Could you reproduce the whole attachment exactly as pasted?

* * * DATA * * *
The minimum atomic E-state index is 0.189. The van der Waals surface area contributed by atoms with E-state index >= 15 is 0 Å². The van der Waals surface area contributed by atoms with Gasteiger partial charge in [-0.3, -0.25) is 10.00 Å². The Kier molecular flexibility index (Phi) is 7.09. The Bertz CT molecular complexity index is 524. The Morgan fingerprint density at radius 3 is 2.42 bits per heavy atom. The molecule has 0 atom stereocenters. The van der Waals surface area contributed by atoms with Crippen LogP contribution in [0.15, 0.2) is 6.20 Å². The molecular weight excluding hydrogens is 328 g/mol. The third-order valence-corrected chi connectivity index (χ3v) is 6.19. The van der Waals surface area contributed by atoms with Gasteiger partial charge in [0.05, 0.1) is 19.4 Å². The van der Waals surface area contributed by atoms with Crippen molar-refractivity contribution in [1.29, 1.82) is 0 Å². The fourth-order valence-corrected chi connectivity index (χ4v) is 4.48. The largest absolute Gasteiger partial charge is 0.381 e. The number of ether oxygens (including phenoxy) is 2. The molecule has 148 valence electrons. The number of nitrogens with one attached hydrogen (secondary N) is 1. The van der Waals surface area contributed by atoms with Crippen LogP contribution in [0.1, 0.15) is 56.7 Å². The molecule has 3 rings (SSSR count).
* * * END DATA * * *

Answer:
The minimum atomic E-state index is 0.189. The van der Waals surface area contributed by atoms with E-state index >= 15 is 0 Å². The van der Waals surface area contributed by atoms with Gasteiger partial charge in [-0.3, -0.25) is 10.00 Å². The Kier molecular flexibility index (Phi) is 7.09. The Bertz CT molecular complexity index is 524. The Morgan fingerprint density at radius 3 is 2.42 bits per heavy atom. The molecule has 0 atom stereocenters. The van der Waals surface area contributed by atoms with Crippen LogP contribution in [0.15, 0.2) is 6.20 Å². The molecular weight excluding hydrogens is 328 g/mol. The third-order valence-corrected chi connectivity index (χ3v) is 6.19. The van der Waals surface area contributed by atoms with Gasteiger partial charge in [0.05, 0.1) is 19.4 Å². The van der Waals surface area contributed by atoms with Crippen molar-refractivity contribution in [1.29, 1.82) is 0 Å². The fourth-order valence-corrected chi connectivity index (χ4v) is 4.48. The largest absolute Gasteiger partial charge is 0.381 e. The number of ether oxygens (including phenoxy) is 2. The molecule has 148 valence electrons. The number of nitrogens with one attached hydrogen (secondary N) is 1. The van der Waals surface area contributed by atoms with Crippen LogP contribution in [0.1, 0.15) is 56.7 Å². The molecule has 3 rings (SSSR count).